During his speech, Chavez briefly outlined the experiences of previous “internationals,” including the First International founded in 1864 by Karl Marx; the Second International founded in 1889, which collapsed in 1916 as various left parties and trade unions sided with their respective capitalist classes in the inter-imperialist conflict of the First World War; the Third International founded by Russian revolutionary Vladimir Lenin, which Chavez said “degenerated” under Stalinism and “betrayed” struggles for socialism around the world; and the Fourth International founded by Leon Trotsky in 1938, which suffered numerous splits and no longer exists, although some small groups claim to represent its political continuity.

Chavez said that a new international would have to function “without impositions” and would have to respect diversity.

Allo Presidente

Venezuelan President Hugo Chavez in San Carlos.

Representatives from a number of major parties in Latin America voiced their support for the proposal, including the Movement Towards Socialism (MAS) of Bolivia, the Farabundo Martí National Liberation Front (FMLN) of El Salvador, the Sandinista National Liberation Front (FSLN) of Nicaragua, and Alianza Pais of Ecuador.

Smaller parties from Latin America and around the world also indicated their support for the idea, including the Proposal for an Alternative Society (PAS) of Chile, New Nation Alternative (ANN) of Guatemala, and Australia’s Socialist Alliance, among others.

Sandinista leader Miguel D´Escoto said, “Capitalism has brought the human species to the precipice of extinction… we have to take control of our own destiny.”

“There is no time to lose,” D’Escoto added as he conveyed his support for the proposal of forming a fifth international. “We have to overcome the tendency of defeatism. Many times I have noted a tendency of defeatism amongst comrades of the left in relation to the tasks we face,” he continued.

Salvador Sánchez, from the FMLN, said “We are going to be important actors in the Fifth International. We cannot continue waiting – all the forces of the left. The aspiration of the peoples is to walk down a different path. We must not hesitate in forming the Fifth International. The people have pronounced themselves in favour of change and the parties of the left must be there with them.”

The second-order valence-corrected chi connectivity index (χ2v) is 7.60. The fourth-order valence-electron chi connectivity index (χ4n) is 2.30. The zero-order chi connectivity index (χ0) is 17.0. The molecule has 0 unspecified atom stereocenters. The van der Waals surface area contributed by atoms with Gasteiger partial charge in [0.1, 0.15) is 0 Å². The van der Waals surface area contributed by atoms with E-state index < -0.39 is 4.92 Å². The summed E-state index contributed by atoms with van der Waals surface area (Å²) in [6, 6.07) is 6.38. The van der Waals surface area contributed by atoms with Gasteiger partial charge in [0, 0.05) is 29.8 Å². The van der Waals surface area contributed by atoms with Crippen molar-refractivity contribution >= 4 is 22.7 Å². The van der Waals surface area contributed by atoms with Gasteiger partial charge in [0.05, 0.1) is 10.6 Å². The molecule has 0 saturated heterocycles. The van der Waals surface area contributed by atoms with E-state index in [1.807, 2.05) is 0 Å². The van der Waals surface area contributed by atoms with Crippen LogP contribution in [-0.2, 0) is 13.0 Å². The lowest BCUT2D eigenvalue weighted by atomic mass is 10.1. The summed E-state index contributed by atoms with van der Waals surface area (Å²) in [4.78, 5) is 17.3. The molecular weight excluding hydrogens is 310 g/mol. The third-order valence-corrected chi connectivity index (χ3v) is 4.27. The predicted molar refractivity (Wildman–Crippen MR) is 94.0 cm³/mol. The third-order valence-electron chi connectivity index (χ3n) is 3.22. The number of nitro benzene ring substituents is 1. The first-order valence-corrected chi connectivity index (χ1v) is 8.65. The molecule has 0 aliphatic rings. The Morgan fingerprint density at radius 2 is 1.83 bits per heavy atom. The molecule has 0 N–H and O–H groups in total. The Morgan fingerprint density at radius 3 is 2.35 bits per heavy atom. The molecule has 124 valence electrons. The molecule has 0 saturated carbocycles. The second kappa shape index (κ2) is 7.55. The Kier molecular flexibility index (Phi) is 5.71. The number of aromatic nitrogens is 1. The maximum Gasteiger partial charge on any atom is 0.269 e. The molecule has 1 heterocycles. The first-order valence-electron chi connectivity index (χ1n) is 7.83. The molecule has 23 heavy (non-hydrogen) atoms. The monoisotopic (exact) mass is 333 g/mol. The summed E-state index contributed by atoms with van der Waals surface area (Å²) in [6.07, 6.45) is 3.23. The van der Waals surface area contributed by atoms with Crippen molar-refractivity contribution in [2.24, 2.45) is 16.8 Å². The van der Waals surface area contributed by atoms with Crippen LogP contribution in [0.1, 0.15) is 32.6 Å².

Other organisations, including Portugal’s Left Block, Germany’s Die Linke, and France’s Partido Gauche expressed interest in the proposal but said they would consult with their various parties. A representative of the Cuban Communist Party described the proposal as “excellent,” but as yet the party has made no formal statement.

Many communist parties, including those from Greece and Brazil, expressed strong opposition to the proposal. The Venezuelan Communist Party said it was willing to discuss the proposal but expressed strong reservations.

The Alternative Democratic Pole (PDA) from Colombia expressed its willingness to work with other left parties, but said it would “reserve” its decision to participate in an international organisation of left parties.

Valter Pomar, a representative from the Workers Party of Brazil (PT), said its priority is the Sao Paolo Forum – a forum of various Latin American left, socialist, communist, centre-left, labour, social democratic and nationalist parties launched by the PT in 1990.

A resolution was passed at the conference to form a preparatory committee to convoke a global conference of left parties in Caracas in April 2010, to discuss the formation of a new international. The resolution also allowed for other parties that remain undecided to discuss the proposal and incorporate themselves at a later date.